But that’s more reason for them to push back against the medieval dress codes being imposed.

 

I love the graphics of Morten Morland’s commentary on the uprisings in Iran, because he captures both the nature of the rebellion in the beard-and-hijab mashup, and the drama both in their facial expressions and by dressing her in revolutionary green.

 

But I wonder if Cathy Wilcox isn’t closer to a reportorial take, with her more restrained portrait of a bare-headed woman using her hijab to set fire to the old regime.

 

I will confess that, while I remember 2009, when the authorities shot down demonstrators in the streets of Tehran including Neda Agha-Soltan, I haven’t remained up to speed on their struggles.

But five years earlier, writing for an upper-elementary school audience, I covered the sad death of what had seemed like promising reform in Iran:

My research then left me with two impressions that I suspect have not changed.

One is that, while Westernizers are a powerful group in Tehran, the Iranian countryside is far, far more socially and religiously conservative, so that, while the Guardians Council may find itself on shaky ground in the city, it has plenty of support in the rest of the nation.

The other is that opposing the mullahs does not equate to renouncing Islam. Besides the vast number of observant Muslim women around the world who wear Western dress, there are also plenty of Muslim women around the world who like the hijab, and wear it not because they are ordered to but because they want to.

Which leads us back to Telnaes and religious extremists, in any nation, who seek to force women to behave in certain ways, while fairness and human decency cry out for freedom and free choice, even when it’s not the choice we’d have made.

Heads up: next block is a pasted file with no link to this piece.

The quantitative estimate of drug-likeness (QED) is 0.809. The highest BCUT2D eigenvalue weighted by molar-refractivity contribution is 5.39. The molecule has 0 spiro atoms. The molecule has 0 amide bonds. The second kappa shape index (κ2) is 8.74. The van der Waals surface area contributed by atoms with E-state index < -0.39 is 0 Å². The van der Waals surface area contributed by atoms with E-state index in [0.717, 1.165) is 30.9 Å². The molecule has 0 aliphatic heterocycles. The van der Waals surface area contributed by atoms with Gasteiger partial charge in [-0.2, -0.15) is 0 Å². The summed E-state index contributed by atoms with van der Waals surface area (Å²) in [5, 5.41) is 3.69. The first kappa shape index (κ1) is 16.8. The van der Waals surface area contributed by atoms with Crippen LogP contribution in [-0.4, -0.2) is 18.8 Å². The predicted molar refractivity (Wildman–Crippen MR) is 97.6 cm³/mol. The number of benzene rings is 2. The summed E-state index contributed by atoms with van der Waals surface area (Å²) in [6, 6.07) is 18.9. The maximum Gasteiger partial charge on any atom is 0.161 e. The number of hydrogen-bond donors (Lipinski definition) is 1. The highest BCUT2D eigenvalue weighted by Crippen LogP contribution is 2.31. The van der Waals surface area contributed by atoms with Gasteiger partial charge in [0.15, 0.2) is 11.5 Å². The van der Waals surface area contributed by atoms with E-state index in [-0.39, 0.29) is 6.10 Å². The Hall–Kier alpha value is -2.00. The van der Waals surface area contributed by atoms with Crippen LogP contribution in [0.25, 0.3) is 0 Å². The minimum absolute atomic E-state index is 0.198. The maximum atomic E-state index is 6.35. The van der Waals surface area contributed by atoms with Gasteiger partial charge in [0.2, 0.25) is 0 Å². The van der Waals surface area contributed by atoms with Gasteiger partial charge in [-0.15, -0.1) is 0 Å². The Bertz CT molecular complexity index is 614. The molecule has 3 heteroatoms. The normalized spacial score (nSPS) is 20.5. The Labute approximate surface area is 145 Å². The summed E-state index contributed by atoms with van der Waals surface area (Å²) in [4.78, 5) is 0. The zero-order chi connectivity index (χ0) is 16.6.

Finally, I note that the brave feminist reformer who resigned from Iran’s parliament in 2004, continues to carry on the struggle in exile.

As others have, as others must.

 

Community Comments

#1 Mark Jackson
September/26/2022
@ 10:54 am

“And it is more than a stretch to spin a factual statement about science into a claim that pro-choice people favor abortion of healthy fetuses up to the moment of birth.”

Kelley’s an amateur compared to Tinsley:
https://mark-jackson.online/MF_trimester.gif

#2 Mike Corrado
September/27/2022
@ 4:20 am

The Kelley cartoon may be a stretch and more than a stretch, but it’s an important sign post for Democrats. It’s one that, strategically, they can’t afford to ignore. It shows how the abortion issue can be turned against them. There are a majority of Americans who oppose abortion bans starting at conception, but there are probably at least as many who would oppose no cutoff at all. What that means is that when the governor of a red state proposes to ban elective abortions after, say, twenty weeks, that has to be understood as a negotiating point. The same with exceptions for life of the mother, say, but not for rape or incest. These are (or should be taken to be) things to be negotiated. In many red states (I believe) something close to Roe can be reached through negotiation. The left’s stance just cannot be, “That’s not good enough,” without saying what would be good enough. It’s time now to turn down the heat and focus on what can reasonably be achieved.

#3 Louis Richards
September/27/2022
@ 1:18 pm

Mike,
Before you consider the time frame of abortion bans in red states to be a negotiating point, remember that the Kansas constitutional amendment that ‘merely’ stated that there was no right to have an abortion and that the legislature COULD enact laws to prohibit abortions was overwhelmingly rejected.
Instead of accepting that the majority of the voters in a strongly red state were opposed to such legislation, a number of Republican politicians claimed that the reason the amendment failed was because it was not strong enough and did not go to the point of actually PROHIBITING abortion.
The time frame after conception has long been the major point of negotiation, yet conservatives keep moving the goalposts.

Sorry, the comment form is closed at this time.